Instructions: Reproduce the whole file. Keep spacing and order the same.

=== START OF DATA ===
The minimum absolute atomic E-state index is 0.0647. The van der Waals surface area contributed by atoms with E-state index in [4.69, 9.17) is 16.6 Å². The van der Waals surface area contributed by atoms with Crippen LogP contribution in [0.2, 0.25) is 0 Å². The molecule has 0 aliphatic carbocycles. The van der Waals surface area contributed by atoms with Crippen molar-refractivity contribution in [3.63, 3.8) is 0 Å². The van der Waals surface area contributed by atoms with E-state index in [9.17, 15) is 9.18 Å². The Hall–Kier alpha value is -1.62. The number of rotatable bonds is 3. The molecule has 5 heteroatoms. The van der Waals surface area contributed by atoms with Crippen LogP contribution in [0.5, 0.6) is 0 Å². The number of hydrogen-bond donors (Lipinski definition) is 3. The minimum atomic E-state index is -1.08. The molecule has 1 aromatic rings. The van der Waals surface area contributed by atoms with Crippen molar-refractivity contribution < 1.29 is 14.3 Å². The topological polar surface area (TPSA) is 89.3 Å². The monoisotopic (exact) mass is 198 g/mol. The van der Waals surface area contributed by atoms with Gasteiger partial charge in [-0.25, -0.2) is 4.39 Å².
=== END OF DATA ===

The minimum absolute atomic E-state index is 0.0647. The van der Waals surface area contributed by atoms with E-state index in [4.69, 9.17) is 16.6 Å². The van der Waals surface area contributed by atoms with Crippen LogP contribution in [0.2, 0.25) is 0 Å². The molecule has 0 aliphatic carbocycles. The van der Waals surface area contributed by atoms with Crippen molar-refractivity contribution in [3.63, 3.8) is 0 Å². The van der Waals surface area contributed by atoms with E-state index in [9.17, 15) is 9.18 Å². The Hall–Kier alpha value is -1.62. The number of rotatable bonds is 3. The molecule has 5 heteroatoms. The van der Waals surface area contributed by atoms with Crippen LogP contribution in [0.5, 0.6) is 0 Å². The number of hydrogen-bond donors (Lipinski definition) is 3. The minimum atomic E-state index is -1.08. The molecule has 1 aromatic rings. The van der Waals surface area contributed by atoms with Crippen molar-refractivity contribution < 1.29 is 14.3 Å². The topological polar surface area (TPSA) is 89.3 Å². The monoisotopic (exact) mass is 198 g/mol. The van der Waals surface area contributed by atoms with Gasteiger partial charge in [-0.25, -0.2) is 4.39 Å².